Saturday, March 31, 2012

The deism of Paine and Dr. Franklin was more robust than today’s spirituality

Tom Paine (d. 1809) contended in The Age of Reason that Deism is the one religion that was not invented by man:

"I believe in one God, and no more; and I hope for happiness beyond this life…

The Word of God is the creation we behold… Do we want to contemplate his power?  We see it in the immensity of the creation.  Do we want to contemplate his wisdom?  We see it in the unchangeable order by which the incomprehensible Whole is governed.  Do we want to contemplate his munificence?  We see it in the abundance with which he fills the earth.  Do we want to contemplate his mercy?  We see it in his not withholding that abundance even from the unthankful…

The religion that approaches the nearest of all others to true Deism, in the moral and benign part thereof, is that professed by the Quakers [the faith of Paine's father]…

...[T]he moral duty of man consists in imitating the moral goodness and beneficence of God manifested in the creation towards all his creatures…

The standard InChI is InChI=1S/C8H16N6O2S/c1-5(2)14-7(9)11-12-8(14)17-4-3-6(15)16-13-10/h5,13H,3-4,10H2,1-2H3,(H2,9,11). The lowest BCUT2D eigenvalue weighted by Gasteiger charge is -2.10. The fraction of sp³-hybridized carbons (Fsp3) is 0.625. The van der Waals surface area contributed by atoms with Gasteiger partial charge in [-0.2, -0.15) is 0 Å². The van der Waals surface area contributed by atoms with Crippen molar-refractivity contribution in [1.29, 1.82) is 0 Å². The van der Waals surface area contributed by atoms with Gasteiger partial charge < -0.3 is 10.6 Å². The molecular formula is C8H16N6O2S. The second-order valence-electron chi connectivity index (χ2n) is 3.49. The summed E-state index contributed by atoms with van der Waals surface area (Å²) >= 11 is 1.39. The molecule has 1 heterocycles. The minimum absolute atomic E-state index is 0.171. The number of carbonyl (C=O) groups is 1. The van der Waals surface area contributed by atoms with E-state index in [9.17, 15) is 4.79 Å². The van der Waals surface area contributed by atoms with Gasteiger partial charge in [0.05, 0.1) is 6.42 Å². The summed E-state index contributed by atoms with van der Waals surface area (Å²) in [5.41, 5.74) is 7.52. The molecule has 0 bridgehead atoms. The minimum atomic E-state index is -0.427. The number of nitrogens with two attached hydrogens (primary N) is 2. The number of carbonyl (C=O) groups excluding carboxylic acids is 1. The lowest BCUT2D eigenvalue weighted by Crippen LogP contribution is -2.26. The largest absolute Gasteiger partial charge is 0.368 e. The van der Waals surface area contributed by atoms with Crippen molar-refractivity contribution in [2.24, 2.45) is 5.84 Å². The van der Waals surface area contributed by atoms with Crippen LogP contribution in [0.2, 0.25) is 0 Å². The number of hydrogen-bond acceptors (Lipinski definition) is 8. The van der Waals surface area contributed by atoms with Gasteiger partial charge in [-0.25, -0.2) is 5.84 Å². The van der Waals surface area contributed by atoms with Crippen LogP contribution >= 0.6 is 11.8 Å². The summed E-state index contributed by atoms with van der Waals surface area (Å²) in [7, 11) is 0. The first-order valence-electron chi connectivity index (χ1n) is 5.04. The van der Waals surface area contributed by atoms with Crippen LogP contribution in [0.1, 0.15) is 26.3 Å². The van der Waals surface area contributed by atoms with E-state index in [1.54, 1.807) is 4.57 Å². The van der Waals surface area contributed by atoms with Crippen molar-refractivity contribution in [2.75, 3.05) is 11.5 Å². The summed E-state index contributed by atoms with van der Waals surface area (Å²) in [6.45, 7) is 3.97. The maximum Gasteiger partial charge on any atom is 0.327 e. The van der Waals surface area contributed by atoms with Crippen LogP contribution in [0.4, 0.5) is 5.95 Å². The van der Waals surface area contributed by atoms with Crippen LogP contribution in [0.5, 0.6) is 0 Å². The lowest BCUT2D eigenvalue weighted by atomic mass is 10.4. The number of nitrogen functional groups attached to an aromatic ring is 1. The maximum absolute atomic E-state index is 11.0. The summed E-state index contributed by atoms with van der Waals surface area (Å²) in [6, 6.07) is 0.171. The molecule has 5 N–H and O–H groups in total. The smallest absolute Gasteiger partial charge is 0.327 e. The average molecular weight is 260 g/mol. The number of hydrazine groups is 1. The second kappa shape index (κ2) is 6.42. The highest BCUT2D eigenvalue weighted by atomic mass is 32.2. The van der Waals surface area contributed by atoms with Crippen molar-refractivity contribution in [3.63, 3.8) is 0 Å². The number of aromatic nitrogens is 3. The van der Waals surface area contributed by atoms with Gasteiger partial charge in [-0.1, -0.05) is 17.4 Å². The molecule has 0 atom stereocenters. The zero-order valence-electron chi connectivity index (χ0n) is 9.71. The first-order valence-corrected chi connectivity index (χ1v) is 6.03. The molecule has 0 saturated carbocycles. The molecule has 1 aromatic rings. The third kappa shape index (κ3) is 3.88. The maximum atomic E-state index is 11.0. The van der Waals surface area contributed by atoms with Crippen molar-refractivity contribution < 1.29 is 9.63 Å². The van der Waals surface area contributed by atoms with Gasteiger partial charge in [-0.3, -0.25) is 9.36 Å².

[T]he Creator of man is the Creator of science, and it is through that medium that man can see God, as it were, face to face… The Almighty is the great mechanic of the creation, the first philosopher, and original teacher of all science.  Let us then learn to reverence our master…"

Ben Franklin (d. 1790), from his autobiography:

"[Now that] I speak of thanking God, I desire with all humility to acknowledge that I owe the mentioned happiness of my past life to His kind providence… [T]he complexion of my future fortune [is] known to Him only in whose power it is to bless to us even our afflictions.

... I never was without some religious principles… Tho’ I seldom attended any public worship, I had still an opinion of its propriety, and of its utility when rightly conducted…

I never doubted, for instance, the existence of the Deity; that he made the world, and govern’d it by his Providence; that the most acceptable service of God was the doing good to man; that our souls are immortal; and that all crime will be punished, and virtue rewarded, either here or hereafter."

Take a look at this cautionary letter from Mr. Franklin to Paine: “If men are so wicked with religion, what would they be if without it.”

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